Wednesday, July 6, 2016

What is a Reformed Church: History (Part 1)

Brief history of the Church: Situating the Reformed Church

There are many different churches in the world today. Some call themselves "Presbyterian," others "Methodist," others "Assemblies of God," and others claim to be just "Christian." All Christians follow Christ, so why are there so many churches? Also, why "reformed"? Isn't that another division of Christians in a world where there are already too many divisions?

The issue of why is there such a thing as a "reformed" church is one rooted in history. To understand what "reformed" is and why it is important that the church be "reformed," we need to understand some basic church history

The church as we know it began at Pentecost, as described in Acts 2. After the times of the apostles, the church continue to grow and multiply in Gentile areas especially within the Roman Empire. As the church grew, it began to express her thoughts and teachings using Greco-Roman ways of thought, and came to know itself as the Catholic Church. As the Roman Empire declined, the Ancient Catholic Church took on many of the previous functions of the declining Roman Empire, resulting in the medieval papacy and the Medieval Catholic Church. That church became corrupt over time, thus in the 16th century the Reformation erupted onto the scene of history.

The Reformation was a call by the Reformers to return back to the Scriptures, to pure worship of God, to devotion towards God that is line with what is taught in Scripture. The Reformers sought to reform the church as they recognized that the Medieval Catholic Church was a corruption of the true church. The Reformers believed in the promise of Matthew 16:18 that the gates of hell will not prevail upon the church, and therefore the Reformation was not about overthrowing the Medieval Church and creating a new one in its place. The Reformers saw themselves as "Reformed Catholics" as they wanted to preserve what were true in the Medieval Church while at the same time removing the corruptions within her.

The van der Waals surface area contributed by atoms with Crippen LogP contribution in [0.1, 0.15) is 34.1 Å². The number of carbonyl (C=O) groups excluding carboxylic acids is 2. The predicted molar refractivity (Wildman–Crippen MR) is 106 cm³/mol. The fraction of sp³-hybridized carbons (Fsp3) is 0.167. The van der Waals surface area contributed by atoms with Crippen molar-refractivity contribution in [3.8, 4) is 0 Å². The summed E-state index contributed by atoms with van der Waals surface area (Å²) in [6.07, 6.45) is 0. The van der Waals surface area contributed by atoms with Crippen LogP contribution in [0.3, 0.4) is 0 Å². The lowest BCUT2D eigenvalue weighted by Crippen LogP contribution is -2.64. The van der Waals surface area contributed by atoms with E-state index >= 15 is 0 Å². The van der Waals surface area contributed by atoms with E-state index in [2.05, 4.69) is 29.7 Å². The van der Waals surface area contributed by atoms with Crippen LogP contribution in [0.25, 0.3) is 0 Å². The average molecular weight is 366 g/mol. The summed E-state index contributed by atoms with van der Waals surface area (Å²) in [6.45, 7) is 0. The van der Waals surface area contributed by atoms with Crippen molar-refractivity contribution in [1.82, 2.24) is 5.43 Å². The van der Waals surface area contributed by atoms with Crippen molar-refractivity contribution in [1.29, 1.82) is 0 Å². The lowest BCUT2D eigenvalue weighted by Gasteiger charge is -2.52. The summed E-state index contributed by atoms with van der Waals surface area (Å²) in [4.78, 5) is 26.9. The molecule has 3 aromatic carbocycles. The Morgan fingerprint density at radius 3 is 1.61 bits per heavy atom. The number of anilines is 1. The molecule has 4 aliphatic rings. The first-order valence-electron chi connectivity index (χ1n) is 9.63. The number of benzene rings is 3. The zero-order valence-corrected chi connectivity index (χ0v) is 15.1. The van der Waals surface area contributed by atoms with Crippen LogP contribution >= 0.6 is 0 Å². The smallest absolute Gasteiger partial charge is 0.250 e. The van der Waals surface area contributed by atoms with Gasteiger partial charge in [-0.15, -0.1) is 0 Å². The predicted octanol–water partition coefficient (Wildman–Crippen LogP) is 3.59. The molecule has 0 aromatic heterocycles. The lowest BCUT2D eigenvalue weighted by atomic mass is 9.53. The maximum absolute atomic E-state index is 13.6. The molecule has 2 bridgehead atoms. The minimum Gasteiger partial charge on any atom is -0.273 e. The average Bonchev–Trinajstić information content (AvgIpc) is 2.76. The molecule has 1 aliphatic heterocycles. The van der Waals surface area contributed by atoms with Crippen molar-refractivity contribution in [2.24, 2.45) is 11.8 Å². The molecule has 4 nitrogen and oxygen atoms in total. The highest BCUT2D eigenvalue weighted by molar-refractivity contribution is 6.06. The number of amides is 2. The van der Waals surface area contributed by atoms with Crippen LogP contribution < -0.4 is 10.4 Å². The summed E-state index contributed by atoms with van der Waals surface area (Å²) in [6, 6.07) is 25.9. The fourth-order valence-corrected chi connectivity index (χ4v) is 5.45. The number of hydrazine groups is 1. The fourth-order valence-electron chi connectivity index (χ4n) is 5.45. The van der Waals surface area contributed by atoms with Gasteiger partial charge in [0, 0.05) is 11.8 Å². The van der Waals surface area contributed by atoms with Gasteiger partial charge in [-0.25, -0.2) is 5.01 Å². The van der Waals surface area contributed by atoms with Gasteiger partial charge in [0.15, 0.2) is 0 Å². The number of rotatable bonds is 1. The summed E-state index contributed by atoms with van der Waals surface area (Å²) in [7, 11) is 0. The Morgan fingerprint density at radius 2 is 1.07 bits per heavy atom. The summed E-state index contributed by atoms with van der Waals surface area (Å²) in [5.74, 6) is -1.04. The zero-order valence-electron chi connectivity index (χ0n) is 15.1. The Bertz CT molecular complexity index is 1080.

After the times of the Reformation, two major trends began to emerge. The first trend is that of a privitization of faith, or making faith an internal, individual matter between a person and God. After the Reformation, the beginnings of Pietism in the 17th century and the Enlightenment in the 18th century centers matters of faith onto the private and the individual. This trend is not necessarily bad since faith is indeed deeply personal, but the modern trend over-corrected such that the corporate and external dimensions of faith have been minimized or even rejected. The second trend is that of divorcing the Christian faith from the history of the church. Whereas the church all the way until the Reformation has always seen herself as being in continuity with the past, in the modern period, people began to recast the Reformers in their image and think the Reformation was all about rejecting all of church history and going back directly to the apostolic period. In scholarly speak, the first trend is known as pietism and invidualism, and the second trend is known as primitivism. These two trends combined have contributed to the many Christian movements and multiplication of denominations in the Age of Modernity (approximately 17th - 21st century), with mixed benefits to Christianity.

The Reformed Church is the Church coming out of the 16th century Reformation, before the two major trends in the modern age transformed what people thought about Christianity and practiced it. Needless to say, the Reformed Church rejects both of these trends. While we do not believe in going back to the 16th century as if it were a golden age, we think the Reformers and the Reformed Confessions penned during those times to be more correct in their views of the Christian faith and of the church.

[to be continued]

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